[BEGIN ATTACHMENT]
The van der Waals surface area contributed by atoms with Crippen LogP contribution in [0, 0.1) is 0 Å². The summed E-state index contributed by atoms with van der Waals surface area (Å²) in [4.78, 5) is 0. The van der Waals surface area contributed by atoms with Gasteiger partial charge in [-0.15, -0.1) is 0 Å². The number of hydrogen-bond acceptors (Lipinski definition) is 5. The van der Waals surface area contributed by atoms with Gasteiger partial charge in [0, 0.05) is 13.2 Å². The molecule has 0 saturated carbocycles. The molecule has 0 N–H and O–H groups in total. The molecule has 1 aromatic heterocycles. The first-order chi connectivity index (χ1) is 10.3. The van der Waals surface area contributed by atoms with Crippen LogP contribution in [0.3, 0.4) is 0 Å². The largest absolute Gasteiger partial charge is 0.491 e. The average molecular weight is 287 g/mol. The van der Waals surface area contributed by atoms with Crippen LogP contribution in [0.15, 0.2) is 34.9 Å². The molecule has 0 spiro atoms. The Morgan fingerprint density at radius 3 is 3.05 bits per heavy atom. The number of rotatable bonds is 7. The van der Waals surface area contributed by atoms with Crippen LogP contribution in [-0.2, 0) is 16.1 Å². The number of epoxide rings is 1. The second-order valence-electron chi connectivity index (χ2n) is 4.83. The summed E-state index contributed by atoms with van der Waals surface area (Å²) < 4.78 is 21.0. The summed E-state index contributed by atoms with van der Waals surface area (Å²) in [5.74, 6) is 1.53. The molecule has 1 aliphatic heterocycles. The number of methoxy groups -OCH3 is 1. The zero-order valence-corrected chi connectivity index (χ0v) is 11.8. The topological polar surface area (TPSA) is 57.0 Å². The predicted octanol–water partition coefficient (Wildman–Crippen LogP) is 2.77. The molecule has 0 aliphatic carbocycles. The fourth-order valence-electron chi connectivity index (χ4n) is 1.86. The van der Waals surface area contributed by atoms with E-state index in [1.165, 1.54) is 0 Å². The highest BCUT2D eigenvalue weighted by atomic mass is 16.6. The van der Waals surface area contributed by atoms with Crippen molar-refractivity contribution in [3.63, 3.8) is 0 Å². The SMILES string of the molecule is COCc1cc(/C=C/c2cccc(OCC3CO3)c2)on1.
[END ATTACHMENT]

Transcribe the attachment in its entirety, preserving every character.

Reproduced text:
The van der Waals surface area contributed by atoms with Crippen LogP contribution in [0, 0.1) is 0 Å². The summed E-state index contributed by atoms with van der Waals surface area (Å²) in [4.78, 5) is 0. The van der Waals surface area contributed by atoms with Gasteiger partial charge in [-0.15, -0.1) is 0 Å². The number of hydrogen-bond acceptors (Lipinski definition) is 5. The van der Waals surface area contributed by atoms with Gasteiger partial charge in [0, 0.05) is 13.2 Å². The molecule has 0 saturated carbocycles. The molecule has 0 N–H and O–H groups in total. The molecule has 1 aromatic heterocycles. The first-order chi connectivity index (χ1) is 10.3. The van der Waals surface area contributed by atoms with Crippen LogP contribution in [0.3, 0.4) is 0 Å². The largest absolute Gasteiger partial charge is 0.491 e. The average molecular weight is 287 g/mol. The van der Waals surface area contributed by atoms with Crippen LogP contribution in [0.15, 0.2) is 34.9 Å². The molecule has 0 spiro atoms. The Morgan fingerprint density at radius 3 is 3.05 bits per heavy atom. The number of rotatable bonds is 7. The van der Waals surface area contributed by atoms with Crippen LogP contribution in [-0.2, 0) is 16.1 Å². The number of epoxide rings is 1. The second-order valence-electron chi connectivity index (χ2n) is 4.83. The summed E-state index contributed by atoms with van der Waals surface area (Å²) < 4.78 is 21.0. The summed E-state index contributed by atoms with van der Waals surface area (Å²) in [5.74, 6) is 1.53. The molecule has 1 aliphatic heterocycles. The number of methoxy groups -OCH3 is 1. The zero-order valence-corrected chi connectivity index (χ0v) is 11.8. The topological polar surface area (TPSA) is 57.0 Å². The predicted octanol–water partition coefficient (Wildman–Crippen LogP) is 2.77. The molecule has 0 aliphatic carbocycles. The fourth-order valence-electron chi connectivity index (χ4n) is 1.86. The van der Waals surface area contributed by atoms with E-state index in [1.165, 1.54) is 0 Å². The highest BCUT2D eigenvalue weighted by atomic mass is 16.6. The van der Waals surface area contributed by atoms with Crippen molar-refractivity contribution in [3.63, 3.8) is 0 Å². The SMILES string of the molecule is COCc1cc(/C=C/c2cccc(OCC3CO3)c2)on1.